I have never had an Android device before so pretty much everything is new to me at this point. I will be writing a bunch of articles regarding the basics of Android and more specifically the basics of Android 4.2 on a Google Nexus 7. In the process of working to root the Nexus 7 I needed to backup everything on the Nexus 7 device including everything that has been configured to date. I also have taken a bunch of screenshots that I wanted to make sure got backed up before I proceed with rooting it. Backing up the Google Nexus 7 is easy but there are a couple steps to make sure you get everything which I have outlined below.
The below code snippet was used to add SSH users to RackSpace cloud CentOS Linux nodes being used as application servers and managed via RightScale. The SSH users were required during a testing phase so they could look through logs and make modifications to specific configuration files, etc. There are three things that have to happen to create the SSH user, allow them to login, and provide them the necessary rights on the server to accomplish their tasks which include adding the user, modifying the sshd config to allow password logins, and update the sudoers file to enable sudo access for wheel group users.
Recently I was working on a project that was using RightScale to manage RackSpace cloud nodes. One of the requirements of the project was to have application nodes scale automatically thus they were required to automatically install software, configure settings, and start services automatically on the RackSpace CentOS nodes being used. Most everything was fairly straight forward however some of the services we were using would not start properly and initially because of the lack of logging from the services we were unable to figure out what the problem was. Below I describe the problem in more detail along with the solution which involved updating a configuration file on the CentOS Linux servers and then restarting the services.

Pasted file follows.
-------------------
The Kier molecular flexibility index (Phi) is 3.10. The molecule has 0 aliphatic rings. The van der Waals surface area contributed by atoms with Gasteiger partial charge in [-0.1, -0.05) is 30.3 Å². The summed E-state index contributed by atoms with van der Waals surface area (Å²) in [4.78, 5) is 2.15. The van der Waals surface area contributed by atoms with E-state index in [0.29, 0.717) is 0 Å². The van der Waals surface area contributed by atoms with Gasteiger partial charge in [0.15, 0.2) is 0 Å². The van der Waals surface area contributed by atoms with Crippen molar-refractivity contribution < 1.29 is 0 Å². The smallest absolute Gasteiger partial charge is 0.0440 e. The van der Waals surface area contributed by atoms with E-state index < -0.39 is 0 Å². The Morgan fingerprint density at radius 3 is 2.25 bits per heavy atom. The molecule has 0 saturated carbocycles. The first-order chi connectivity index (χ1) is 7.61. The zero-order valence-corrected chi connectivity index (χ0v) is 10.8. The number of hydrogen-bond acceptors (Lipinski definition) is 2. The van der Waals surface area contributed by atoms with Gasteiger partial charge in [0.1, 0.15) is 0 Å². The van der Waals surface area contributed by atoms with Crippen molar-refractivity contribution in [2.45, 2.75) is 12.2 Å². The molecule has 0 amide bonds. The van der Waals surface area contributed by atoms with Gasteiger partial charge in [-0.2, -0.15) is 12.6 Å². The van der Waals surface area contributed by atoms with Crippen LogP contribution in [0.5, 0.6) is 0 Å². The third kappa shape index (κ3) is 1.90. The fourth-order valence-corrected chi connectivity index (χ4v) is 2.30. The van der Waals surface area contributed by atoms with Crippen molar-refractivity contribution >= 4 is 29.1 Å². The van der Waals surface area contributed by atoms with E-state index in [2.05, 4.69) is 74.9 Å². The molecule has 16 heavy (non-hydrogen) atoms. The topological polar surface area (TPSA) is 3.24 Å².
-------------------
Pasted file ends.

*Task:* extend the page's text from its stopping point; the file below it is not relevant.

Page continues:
Recently while working on some node or instance automation using RightScale I needed to have some extra iptables rules created automatically when a new node booted. Initially I was just trying to do this via iptables commands which I note below but it would never work. After digging through the logs I realized that the iptables commands created by RightScale for the ServerTemplate I was using flushed iptables at the very end of the boot process and thus wiped out the iptables entries created by the RightScript I had created. To accomplish permanent iptables entries for a RackSpace node via RightScale you need to output the iptables command to a file in the location where the boot process picks them up after flushing the current ruleset. Below I describe my first attempt followed by the correct way to have iptables entries picked up by RightScale.